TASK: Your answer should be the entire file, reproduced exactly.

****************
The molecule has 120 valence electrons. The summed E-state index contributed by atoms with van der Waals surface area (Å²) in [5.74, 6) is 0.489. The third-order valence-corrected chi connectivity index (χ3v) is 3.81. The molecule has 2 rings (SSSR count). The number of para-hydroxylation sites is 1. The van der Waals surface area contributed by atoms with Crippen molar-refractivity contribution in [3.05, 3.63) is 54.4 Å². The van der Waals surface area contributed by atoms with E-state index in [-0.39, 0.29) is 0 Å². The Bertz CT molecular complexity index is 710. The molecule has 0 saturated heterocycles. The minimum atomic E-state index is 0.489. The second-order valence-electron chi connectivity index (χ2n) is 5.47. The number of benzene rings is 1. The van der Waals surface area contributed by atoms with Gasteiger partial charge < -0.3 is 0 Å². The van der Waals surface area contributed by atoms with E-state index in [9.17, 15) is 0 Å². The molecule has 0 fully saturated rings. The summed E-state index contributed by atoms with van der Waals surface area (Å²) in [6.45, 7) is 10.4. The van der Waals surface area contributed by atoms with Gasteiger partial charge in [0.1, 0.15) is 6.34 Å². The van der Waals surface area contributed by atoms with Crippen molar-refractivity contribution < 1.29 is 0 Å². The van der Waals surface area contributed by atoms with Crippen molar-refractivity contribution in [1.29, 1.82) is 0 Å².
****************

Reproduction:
The molecule has 120 valence electrons. The summed E-state index contributed by atoms with van der Waals surface area (Å²) in [5.74, 6) is 0.489. The third-order valence-corrected chi connectivity index (χ3v) is 3.81. The molecule has 2 rings (SSSR count). The number of para-hydroxylation sites is 1. The van der Waals surface area contributed by atoms with Crippen molar-refractivity contribution in [3.05, 3.63) is 54.4 Å². The van der Waals surface area contributed by atoms with E-state index in [-0.39, 0.29) is 0 Å². The Bertz CT molecular complexity index is 710. The molecule has 0 saturated heterocycles. The minimum atomic E-state index is 0.489. The second-order valence-electron chi connectivity index (χ2n) is 5.47. The number of benzene rings is 1. The van der Waals surface area contributed by atoms with Gasteiger partial charge < -0.3 is 0 Å². The van der Waals surface area contributed by atoms with E-state index in [9.17, 15) is 0 Å². The molecule has 0 fully saturated rings. The summed E-state index contributed by atoms with van der Waals surface area (Å²) in [6.45, 7) is 10.4. The van der Waals surface area contributed by atoms with Gasteiger partial charge in [0.1, 0.15) is 6.34 Å². The van der Waals surface area contributed by atoms with Crippen molar-refractivity contribution < 1.29 is 0 Å². The van der Waals surface area contributed by atoms with Crippen molar-refractivity contribution in [1.29, 1.82) is 0 Å².